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By Jason Michael
Austerity resulted in Grenfell. This is the same austerity that is every day being imposed on Scotland by a Westminster government that cares as little for us as it did for the former residents of Grenfell. We have a decision to make.
Apparently, according to the apologists for the great and the good of south Kensington and Chelsea, it is shameful to politicise the deaths of those who died in the Grenfell tower fire. It is all the more shameful, apparently, to “hijack” Grenfell for the purposes of discussing and understanding the questions around Scottish independence. Everything about this truly horrifying event is political. Many residents of the tower, many of whom have no doubt perished, were highlighting since 2013 the political nature of their social housing and their campaign for change. Ultimately they were the victims of British state indifference and class war.
British state indifference towards Scotland and the class war successive British governments have waged against us is what – at least for me – much of what the Scottish independence movement is all about. This class war, under the guise of austerity, was singularly responsible for the catastrophe of Grenfell tower. It led to this massive and still-growing number of fatalities. How many have died as a consequence of austerity across the United Kingdom? That number is still growing too. Of course Grenfell and Scottish independence are two very different things, but they are to a large extent the product of the same thing – British state violence.
Given what we know of what the Grenfell Action Group was campaigning for in the years prior to the fire, we have to ask – given where they placed the blame for their predicament – if, given the choice, they too would have considered voting for independence from Westminster. They knew without a shadow of a doubt that their very survival depended on a government that knowingly and wilfully put them in danger. Good and interested government was their only hope of survival, and that never came from Westminster. Just how is this different from the conditions in which we are forced to live in Scotland? Grenfell was fitted with toxic and flammable cladding. In Scotland we are made to live right next to the toxic and explosive nuclear weapons of Britain’s vanity project.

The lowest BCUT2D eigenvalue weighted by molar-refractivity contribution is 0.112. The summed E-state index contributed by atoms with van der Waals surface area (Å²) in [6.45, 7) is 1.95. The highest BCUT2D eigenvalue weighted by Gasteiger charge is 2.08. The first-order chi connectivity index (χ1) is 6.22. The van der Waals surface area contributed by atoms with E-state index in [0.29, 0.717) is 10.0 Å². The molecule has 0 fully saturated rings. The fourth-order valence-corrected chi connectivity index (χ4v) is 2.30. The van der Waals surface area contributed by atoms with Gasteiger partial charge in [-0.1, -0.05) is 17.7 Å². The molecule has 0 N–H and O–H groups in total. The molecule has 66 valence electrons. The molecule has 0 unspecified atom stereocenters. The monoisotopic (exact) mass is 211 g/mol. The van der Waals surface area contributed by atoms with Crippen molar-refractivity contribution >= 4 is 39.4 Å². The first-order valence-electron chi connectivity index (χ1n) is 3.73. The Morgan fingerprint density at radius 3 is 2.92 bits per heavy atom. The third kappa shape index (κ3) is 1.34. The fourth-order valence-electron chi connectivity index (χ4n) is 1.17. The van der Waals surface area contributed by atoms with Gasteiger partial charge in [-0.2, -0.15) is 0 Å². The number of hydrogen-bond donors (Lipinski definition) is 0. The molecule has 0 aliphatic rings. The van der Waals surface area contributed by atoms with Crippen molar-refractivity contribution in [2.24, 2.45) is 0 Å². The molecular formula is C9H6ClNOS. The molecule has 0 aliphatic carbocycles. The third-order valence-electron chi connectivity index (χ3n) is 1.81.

Grenfell is not Scotland, and we in Scotland mourn with the people of north Kensington who have suffered and lost so much. Yet the blackened husk of Grenfell tower is the perfect and harrowing symbol of life under a British administration that puts privilege and profit before the wellbeing of ordinary working class people. This political reality is felt as much in Scotland as it is by the people in the neighbourhood of what has become Britain’s worst peacetime disaster. When we ask if those people would have happily voted for their own independence we know that answer would have been yes. This is certainly the mood of the protestors seeking justice right now.
Westminster forces us in Scotland to live in the shadow of impending disaster – be that of a nuclear accident or a similar catastrophic event rooted in the programme of austerity. We have a government in Edinburgh that has worked small miracles in mitigating the effects of austerity in our country, but even it is held hostage by the budget constraints imposed by the London government. Sure, it can shift money from one place to another to protect the vulnerable, but that money – that ever diminishing pot – is always being taken from somewhere else. Over time the entire situation deteriorates. We too are warning that austerity will lead to something bad, but, unlike the people of Grenfell tower, we can change this. The symbol that that burnt out shell now is must be a warning to us that we cannot afford to do nothing about protecting Scotland from Westminster.
UK devastated by austerity